1) They have zero evidence they tried to wake you up.  I honestly think this is made up bullcrap.  

2) You  passed your tests.

 

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klone has 14 years experience as a MSN, RN and specializes in Women's Health/OB Leadership.

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1 hour ago, Jory said:

There was no malpractice, so you don't need to talk to your insurance carrier.  🙄

 

That's what we pay them for - to provide legal advice for work-related issues. There doesn't have to be malpractice in order to avail ourselves of the services we pay for.

Edited by klone

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nursex23 has 2 years experience as a BSN, RN.

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So you have a heart condition that you cannot afford medications for that made you tired? 

If it was just a problem of you didn't get enough sleep and just wanted to rest for a minute but didn't expect to fall asleep I would just say that and that you can assure it won't happen again. But I'm not a lawyer and would hate to give you advice that got you fired, that's just what I would do but I also don't have any medical condition that would make me tired.

Also did any of this happen in front of a camera? Can they prove that the CNA actually tried to wake you did the CNA take one look at you and decided to report you? I'm curious as to why their first thought was impairment. 

If the situation is because of your medical condition, I would consult a lawyer. If you don't have access to a lawyer I would sit down with someone and really get the story straight before writing anything down. I don't think "I can't afford medication" will be an "oh ok, you're off the hook" answer. If you have a medical condition they can't discriminate but at the same time the facility needs a nurse who is alert. If it has to do with a heart condition, I would think you should disclose that to your workplace for accommodations but again, I would consult a lawyer about this.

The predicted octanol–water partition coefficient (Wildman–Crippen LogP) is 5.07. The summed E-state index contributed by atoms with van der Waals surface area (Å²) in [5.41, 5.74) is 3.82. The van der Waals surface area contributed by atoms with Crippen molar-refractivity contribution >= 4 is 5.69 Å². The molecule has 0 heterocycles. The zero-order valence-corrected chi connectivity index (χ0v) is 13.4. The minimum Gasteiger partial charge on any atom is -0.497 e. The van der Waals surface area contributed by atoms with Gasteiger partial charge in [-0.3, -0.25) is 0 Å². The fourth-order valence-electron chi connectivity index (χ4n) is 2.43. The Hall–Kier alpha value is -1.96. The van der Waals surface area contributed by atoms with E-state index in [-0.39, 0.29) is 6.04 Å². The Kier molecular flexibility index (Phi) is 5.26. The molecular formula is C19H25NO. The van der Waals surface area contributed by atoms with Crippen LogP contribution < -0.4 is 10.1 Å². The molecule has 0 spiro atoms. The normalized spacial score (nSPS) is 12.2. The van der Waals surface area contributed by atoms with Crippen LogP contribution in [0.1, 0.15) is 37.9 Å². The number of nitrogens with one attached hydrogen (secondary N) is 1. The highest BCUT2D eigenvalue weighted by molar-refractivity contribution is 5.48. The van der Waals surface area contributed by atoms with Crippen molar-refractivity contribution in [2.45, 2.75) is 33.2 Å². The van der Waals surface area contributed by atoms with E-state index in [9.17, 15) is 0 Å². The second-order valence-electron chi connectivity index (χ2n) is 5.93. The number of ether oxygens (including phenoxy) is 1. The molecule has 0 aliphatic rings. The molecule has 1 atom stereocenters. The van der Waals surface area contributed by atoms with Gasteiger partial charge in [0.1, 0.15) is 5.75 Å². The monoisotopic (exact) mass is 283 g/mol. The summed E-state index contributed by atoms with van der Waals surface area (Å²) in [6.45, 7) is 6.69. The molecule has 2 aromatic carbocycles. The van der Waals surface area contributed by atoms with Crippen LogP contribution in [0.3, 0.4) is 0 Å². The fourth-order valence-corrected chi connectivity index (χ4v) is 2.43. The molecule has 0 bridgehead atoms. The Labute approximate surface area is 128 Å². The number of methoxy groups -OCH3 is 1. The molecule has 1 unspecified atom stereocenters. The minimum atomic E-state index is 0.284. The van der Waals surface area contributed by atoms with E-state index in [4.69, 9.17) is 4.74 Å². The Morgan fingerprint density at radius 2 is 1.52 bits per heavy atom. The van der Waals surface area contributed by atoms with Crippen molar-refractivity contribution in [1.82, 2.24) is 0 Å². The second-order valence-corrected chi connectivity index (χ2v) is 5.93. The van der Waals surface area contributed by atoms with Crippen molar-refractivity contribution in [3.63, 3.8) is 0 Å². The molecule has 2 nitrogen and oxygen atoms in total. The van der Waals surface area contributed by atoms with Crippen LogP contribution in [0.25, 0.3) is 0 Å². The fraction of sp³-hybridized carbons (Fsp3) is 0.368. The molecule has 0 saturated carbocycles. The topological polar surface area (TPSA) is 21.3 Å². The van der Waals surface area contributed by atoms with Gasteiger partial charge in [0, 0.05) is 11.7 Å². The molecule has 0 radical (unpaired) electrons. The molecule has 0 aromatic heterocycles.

Good luck! 

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140 Posts; 3,578 Profile Views

Short simple.  I was on my break.  I chose to nap during my break.  I woke up and successfully worked the remainder of my shift.  

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Jory has 10 years experience as a MSN, APRN, CNM.

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6 hours ago, klone said:

That's what we pay them for - to provide legal advice for work-related issues. There doesn't have to be malpractice in order to avail ourselves of the services we pay for.

You may not realize this, but if you keep calling your malpractice insurance "just to run questions by them", they will consider you a higher risk and they will refuse to renew you.   You don't have to make an actual claim.  

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canoehead has 30 years experience as a BSN, RN and specializes in ER.

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Get them to make a request in writing for your explanation, with all the evidence they have, CNA s statement, video, whatever. You don't need to reply until you get all the information.